My teaching and research focus on poetics and 20th/21st century African American and African diaspora literature and culture, especially poetry and music. My work investigates the intersections of aesthetics and politics in literature, film and other media. My current project, Freedom Time: The Politics and Poetics of Black Experimental Writing, is forthcoming from The Johns Hopkins University Press in Fall 2014. That book offers a theoretical account of the black experimental writing that has emerged in the years following decolonization in the Caribbean and the Civil Rights era in the U.S. “Black Experimental Writing” is at once a literary historical development, and a concept through which I analyze the ways writing engages race and expands the possibilities of expression. Through extended analysis of work by N. H. Pritchard, NourbeSe Philip, Terrance Hayes, Kamau Brathwaite, Claudia Rankine, Douglas Kearney, Harryette Mullen, Suzan-Lori Parks, and Nathaniel Mackey, Freedom Time’s analyses privilege poetics—attention to the means by which literature achieves its effects—to argue that form drives the politics of writing, rather than vice-versa. Taking this approach, this book intervenes in ongoing studies of African American and Afro-Caribbean poetry, and responds to recent challenges that critical attention to black expressive culture is necessarily apolitical. Through attention to formal innovation, this book argues that black experimental writing pushes the limits of expression in order to extend the limits of thought and articulate different political questions and solutions.
I am now working on a new project devoted to what I am calling “phonographic poetry”: African diaspora poetry performed with musical accompaniment and disseminated primarily through sound recording technology. This project allows me to connect the practices of institutions and practices of poetry and jazz, and to theorize collaborations. Rather than pursuing the more typical question of what music does for writing, this project also allows me to ask what kind of legitimating or other work poetry might be doing for otherwise “mute” music, with sound recording serving as the pivot between the two. Simultaneously, situating the practice within a post-WWII mass market, this project interrogates the pleasures and politics of listening in the formation of alternative communities.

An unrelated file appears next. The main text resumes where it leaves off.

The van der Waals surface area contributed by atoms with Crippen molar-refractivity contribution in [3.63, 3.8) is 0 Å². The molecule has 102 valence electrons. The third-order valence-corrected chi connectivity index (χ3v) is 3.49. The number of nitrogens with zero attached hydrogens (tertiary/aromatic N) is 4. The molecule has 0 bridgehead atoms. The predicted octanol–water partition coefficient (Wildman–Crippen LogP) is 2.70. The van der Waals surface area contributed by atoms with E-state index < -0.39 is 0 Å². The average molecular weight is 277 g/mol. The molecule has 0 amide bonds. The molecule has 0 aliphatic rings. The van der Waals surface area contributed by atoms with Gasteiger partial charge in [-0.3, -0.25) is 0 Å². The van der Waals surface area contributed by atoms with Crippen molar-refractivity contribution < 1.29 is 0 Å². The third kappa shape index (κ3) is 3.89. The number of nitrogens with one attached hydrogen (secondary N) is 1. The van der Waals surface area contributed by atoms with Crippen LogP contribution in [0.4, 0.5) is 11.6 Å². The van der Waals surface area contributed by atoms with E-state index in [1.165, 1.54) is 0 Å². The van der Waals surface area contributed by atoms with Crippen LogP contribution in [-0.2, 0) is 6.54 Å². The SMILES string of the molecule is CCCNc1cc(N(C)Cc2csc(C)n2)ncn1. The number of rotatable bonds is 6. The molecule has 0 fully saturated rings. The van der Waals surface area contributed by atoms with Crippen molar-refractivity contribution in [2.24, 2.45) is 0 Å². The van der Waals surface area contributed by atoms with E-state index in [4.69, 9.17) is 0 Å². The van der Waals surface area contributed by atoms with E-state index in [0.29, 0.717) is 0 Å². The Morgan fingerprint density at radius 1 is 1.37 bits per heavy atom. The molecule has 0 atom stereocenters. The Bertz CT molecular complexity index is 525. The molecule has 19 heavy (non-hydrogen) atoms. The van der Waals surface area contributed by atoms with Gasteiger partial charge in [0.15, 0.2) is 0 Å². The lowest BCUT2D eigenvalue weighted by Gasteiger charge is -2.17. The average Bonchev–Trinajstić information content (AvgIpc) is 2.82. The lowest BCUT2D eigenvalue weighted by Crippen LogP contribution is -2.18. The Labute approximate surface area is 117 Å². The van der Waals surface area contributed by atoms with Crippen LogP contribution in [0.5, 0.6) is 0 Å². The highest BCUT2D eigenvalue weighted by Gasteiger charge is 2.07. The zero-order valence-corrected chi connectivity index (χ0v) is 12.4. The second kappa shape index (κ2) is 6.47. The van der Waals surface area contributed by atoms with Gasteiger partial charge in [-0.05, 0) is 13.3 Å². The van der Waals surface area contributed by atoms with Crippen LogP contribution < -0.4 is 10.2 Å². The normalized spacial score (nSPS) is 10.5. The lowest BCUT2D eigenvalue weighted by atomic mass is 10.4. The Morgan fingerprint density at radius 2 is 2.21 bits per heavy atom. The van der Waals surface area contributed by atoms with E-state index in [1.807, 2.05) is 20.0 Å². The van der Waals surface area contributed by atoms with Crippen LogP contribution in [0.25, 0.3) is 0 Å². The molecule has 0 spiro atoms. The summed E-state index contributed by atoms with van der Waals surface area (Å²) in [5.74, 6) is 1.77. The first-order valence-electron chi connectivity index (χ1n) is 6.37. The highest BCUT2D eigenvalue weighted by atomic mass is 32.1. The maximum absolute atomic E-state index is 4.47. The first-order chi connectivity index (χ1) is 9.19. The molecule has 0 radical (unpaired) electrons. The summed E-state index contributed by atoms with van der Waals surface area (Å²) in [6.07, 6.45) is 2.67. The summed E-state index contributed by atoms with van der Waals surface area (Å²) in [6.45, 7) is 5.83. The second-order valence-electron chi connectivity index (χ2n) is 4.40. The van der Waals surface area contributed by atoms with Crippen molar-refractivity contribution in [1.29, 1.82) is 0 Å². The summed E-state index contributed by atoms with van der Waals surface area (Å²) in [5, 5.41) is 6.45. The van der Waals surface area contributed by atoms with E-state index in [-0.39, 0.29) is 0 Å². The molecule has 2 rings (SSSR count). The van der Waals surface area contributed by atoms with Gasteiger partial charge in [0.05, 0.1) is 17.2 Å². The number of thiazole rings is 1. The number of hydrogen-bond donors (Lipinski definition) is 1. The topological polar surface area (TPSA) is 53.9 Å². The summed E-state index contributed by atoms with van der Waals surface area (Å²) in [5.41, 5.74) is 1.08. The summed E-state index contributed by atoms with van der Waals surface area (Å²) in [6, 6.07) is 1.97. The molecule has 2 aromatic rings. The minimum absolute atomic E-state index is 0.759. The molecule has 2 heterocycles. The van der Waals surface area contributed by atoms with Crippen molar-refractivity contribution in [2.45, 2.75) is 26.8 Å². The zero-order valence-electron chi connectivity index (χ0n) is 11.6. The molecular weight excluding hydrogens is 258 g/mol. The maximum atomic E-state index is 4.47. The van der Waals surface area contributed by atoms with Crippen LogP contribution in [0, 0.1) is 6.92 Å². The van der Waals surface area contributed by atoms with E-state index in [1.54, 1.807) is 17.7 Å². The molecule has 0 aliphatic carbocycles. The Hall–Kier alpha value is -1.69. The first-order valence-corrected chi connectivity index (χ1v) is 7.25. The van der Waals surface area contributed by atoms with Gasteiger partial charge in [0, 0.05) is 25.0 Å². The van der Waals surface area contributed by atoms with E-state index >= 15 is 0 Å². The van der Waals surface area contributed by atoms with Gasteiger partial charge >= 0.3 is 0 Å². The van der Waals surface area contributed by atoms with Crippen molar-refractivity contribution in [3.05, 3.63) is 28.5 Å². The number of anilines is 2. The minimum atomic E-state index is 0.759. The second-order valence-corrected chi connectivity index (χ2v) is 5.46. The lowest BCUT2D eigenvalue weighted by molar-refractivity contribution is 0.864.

“After the End of the World: Sun Ra and the Ends of History,” Black Camera Vol. 5, No. 1 (Fall 2013) (URL: http://muse.jhu.edu/journals/black_camera/v005/5.1.reed.html)
“Another Map of the South Side: Native Son as Postcolonial Novel.” African American Review, Winter 2012 (URL: https://muse.jhu.edu/journals/african_american_review/v045/45.4.reed.pdf)
“At the Border—What Remains, Abides: Fragmentation, Nation and the Arrivant.” The Routledge Companion to Anglophone Caribbean Literature (June 2011).
Music and African American Literature, Representations of U.S. Slavery, Major English Poets, Caribbean Poetry, Modern Poetry, African American Literature 1790-1903